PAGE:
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Bottle-feeding may raise risk of stomach blockage in babies

Newborn babies who are bottle-fed have a higher risk of a stomach blockage called hypertrophic pyloric stenosis, a study suggests. But their overall risk remains fairly low.

BMJ Group News

What do we know already?

bottle_feeding_babies

Hypertrophic pyloric stenosis (HPS) happens when the lower part of a baby’s stomach (called the pyloris) becomes narrowed. This stops the contents of the stomach from passing into the small bowel. As a result, the baby vomits frequently and forcefully.

Around 2 in every 1,000 babies develop HPS, usually in the first two months of life. An operation to widen the pyloris can cure the condition. This is one of the most common surgeries for babies.

Although doctors know how to treat HPS, they don’t know why it develops. Studies show that certain things can increase a baby’s risk, including being a boy, having a mother who is young or who smokes, and being a first-born child. Some research also suggests that being bottle-fed may increase the risk. However, the studies looking at this have been fairly small.

In the new study, researchers reviewed health information on all babies born in Washington state in the US, from 2003 to 2009. They found more than 700 babies who’d had surgery for HPS, and matched each of these with 10 babies born in the same year who didn’t have the condition. They then compared these groups to see if bottle-feeding was more common among those who developed HPS. Babies were considered to be bottle-fed if they had any bottle-feeding while in hospital after being born.

What does the new study say?

Nearly 20 in every 100 babies with HPS were bottle-fed, compared with only around 9 in every 100 babies who didn’t develop the condition. After taking into account other things that can affect a baby’s risk of HPS, the researchers estimated that bottle-fed babies were more than twice as likely to develop the condition.

This may sound like a large increase in risk, but bear in mind that the actual increase was fairly small. For example, if a breast-fed baby had a 2 in 1,000 risk of HPS, the risk for a bottle-fed baby would be between 4 in 1,000 and 5 in 1,000.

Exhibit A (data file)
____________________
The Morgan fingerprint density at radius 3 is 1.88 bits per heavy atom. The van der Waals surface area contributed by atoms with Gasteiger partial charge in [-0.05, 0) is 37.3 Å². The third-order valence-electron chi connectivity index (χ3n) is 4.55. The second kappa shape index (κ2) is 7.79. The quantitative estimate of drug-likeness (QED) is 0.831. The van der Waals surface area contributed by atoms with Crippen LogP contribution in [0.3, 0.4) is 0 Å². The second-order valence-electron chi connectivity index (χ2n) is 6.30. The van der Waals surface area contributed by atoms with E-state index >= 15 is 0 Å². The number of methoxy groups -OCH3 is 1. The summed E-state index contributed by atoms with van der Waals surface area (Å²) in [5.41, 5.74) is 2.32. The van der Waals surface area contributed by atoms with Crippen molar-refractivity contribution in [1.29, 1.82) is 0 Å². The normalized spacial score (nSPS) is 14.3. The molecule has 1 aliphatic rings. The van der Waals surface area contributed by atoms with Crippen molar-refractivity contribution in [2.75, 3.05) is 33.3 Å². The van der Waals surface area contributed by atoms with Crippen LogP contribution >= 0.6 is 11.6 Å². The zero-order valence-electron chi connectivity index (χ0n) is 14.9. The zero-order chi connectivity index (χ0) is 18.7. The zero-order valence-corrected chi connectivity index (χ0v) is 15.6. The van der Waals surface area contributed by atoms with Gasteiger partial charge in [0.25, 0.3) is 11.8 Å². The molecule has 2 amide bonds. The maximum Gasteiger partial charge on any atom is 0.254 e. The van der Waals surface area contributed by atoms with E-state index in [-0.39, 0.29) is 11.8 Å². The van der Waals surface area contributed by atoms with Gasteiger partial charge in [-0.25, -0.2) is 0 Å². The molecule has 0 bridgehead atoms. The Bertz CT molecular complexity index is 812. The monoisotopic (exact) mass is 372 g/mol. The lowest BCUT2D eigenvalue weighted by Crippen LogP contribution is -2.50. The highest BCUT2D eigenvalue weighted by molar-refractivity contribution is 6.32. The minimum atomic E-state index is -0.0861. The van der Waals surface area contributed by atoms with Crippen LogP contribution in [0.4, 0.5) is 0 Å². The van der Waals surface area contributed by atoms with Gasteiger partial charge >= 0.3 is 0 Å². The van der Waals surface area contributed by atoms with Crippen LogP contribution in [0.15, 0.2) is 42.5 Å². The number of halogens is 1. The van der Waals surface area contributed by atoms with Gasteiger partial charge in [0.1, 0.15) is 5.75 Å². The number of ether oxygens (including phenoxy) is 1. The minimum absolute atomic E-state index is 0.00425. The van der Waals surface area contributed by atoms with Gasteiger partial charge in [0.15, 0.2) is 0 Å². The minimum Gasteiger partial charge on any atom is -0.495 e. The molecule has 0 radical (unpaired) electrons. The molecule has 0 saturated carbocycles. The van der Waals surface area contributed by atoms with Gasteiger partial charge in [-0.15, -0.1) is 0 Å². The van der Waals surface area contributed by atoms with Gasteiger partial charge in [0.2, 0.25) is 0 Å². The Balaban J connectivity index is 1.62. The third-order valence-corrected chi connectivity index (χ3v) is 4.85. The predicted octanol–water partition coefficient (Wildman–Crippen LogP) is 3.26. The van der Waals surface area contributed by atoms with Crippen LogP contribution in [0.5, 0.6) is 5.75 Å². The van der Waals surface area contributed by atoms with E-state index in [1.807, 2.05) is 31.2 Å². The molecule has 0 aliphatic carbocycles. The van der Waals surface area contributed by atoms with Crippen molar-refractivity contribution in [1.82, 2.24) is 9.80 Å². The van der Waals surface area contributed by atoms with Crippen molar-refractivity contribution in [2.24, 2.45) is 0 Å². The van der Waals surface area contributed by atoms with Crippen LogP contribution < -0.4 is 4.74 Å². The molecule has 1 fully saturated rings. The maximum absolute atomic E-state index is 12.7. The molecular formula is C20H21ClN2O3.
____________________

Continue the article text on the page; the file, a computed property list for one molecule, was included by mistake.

How reliable is the research?

This was a large, well-conducted study that gathered information from reliable health databases. This makes it more likely that the link between bottle-feeding and HPS is genuine.

However, this type of study can’t show cause and effect, so we can’t be certain that bottle-feeding was what raised the babies’ chance of HPS. It’s possible that something else increased their risk, which the researchers weren’t able to take into account.

It’s also not clear from these findings which aspects of bottle-feeding might be linked to HPS. It could be that formula milk plays a role, but some babies in the study may have had breast milk in their bottle. It’s also possible that something about the bottles, such as their plastics, could have an effect.

What does this mean for me?

If you are pregnant or have a newborn baby, these findings suggest that bottle-feeding may increase your baby’s risk of HPS, although the reasons why aren’t yet clear.

While more research will need to explore this, we do know that breast-feeding offers babies many benefits, including providing all the nutrients they need, along with antibodies to protect against disease. A lower risk of HPS may be another benefit to consider.

Published on October 22, 2013

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